Mental Health, Child Maltreatment and Adaptive Behavior Outcomes Exposure to maltreatment is a pervasive major life event and a tremendous mental health risk for children. For maltreated children placed in foster care, the risk for pathology is especially significant and understanding the pathways to positive outcomes for the foster-care population is crucial. Using a transactional model of stress and coping, wherein the mutual relationships among key personal and environmental variables operate to predict outcomes, this project addresses how children exposed to maltreatment and foster care display positive adjustment.
The aims for the study are to (a) longitudinally examine the roles of resources, context, and appraisal of major life events in predicting adaptive behavior of children exposed to maltreatment living in foster care, and (b) determine the relative importance of appraisal on coping style for producing adaptive behavior. The results of this project will inform the literature on stress and coping by testing a theoretical model of the relations in a sample of children in foster care. This research will clarify our basic-science need to understand the relation between experiencing maltreatment, living in foster care, and mental health outcomes and our intervention-minded awareness of possible mechanisms for resilience and positive adjustment.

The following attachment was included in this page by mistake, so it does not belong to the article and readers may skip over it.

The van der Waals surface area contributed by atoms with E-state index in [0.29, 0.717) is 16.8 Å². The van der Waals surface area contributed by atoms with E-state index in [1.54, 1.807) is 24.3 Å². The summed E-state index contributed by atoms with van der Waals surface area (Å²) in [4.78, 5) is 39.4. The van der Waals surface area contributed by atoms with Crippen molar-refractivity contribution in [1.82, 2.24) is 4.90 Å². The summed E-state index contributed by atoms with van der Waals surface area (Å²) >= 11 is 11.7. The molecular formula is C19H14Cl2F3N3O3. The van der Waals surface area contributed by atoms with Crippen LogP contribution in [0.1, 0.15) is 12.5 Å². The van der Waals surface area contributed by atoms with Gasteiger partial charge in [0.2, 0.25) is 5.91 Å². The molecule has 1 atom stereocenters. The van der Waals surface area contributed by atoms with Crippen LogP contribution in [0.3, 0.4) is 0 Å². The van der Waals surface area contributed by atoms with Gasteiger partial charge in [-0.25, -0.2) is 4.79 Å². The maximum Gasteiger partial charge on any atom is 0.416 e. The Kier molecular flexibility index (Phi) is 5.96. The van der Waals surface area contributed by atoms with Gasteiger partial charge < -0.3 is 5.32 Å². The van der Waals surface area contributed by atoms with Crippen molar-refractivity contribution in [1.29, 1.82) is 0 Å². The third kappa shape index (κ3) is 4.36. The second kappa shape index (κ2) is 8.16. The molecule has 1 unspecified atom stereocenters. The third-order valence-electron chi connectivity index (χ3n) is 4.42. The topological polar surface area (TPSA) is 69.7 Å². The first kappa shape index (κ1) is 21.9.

The study tests how resilience develops in children exposed to maltreatment.
|Jackson, Yo; Gabrielli, Joy; Fleming, Kandace et al. (2014) Untangling the relative contribution of maltreatment severity and frequency to type of behavioral outcome in foster youth. Child Abuse Negl 38:1147-59|
|Hambrick, Erin P; Tunno, Angela M; Gabrielli, Joy et al. (2014) Using Multiple Informants to Assess Child Maltreatment: Concordance Between Case File and Youth Self-Report. J Aggress Maltreat Trauma 23:751-771|
|Geldhof, G John; Little, Todd D (2011) Influences of children's and adolescents' action-control processes on school achievement, peer relationships, and coping with challenging life events. New Dir Child Adolesc Dev 2011:45-59|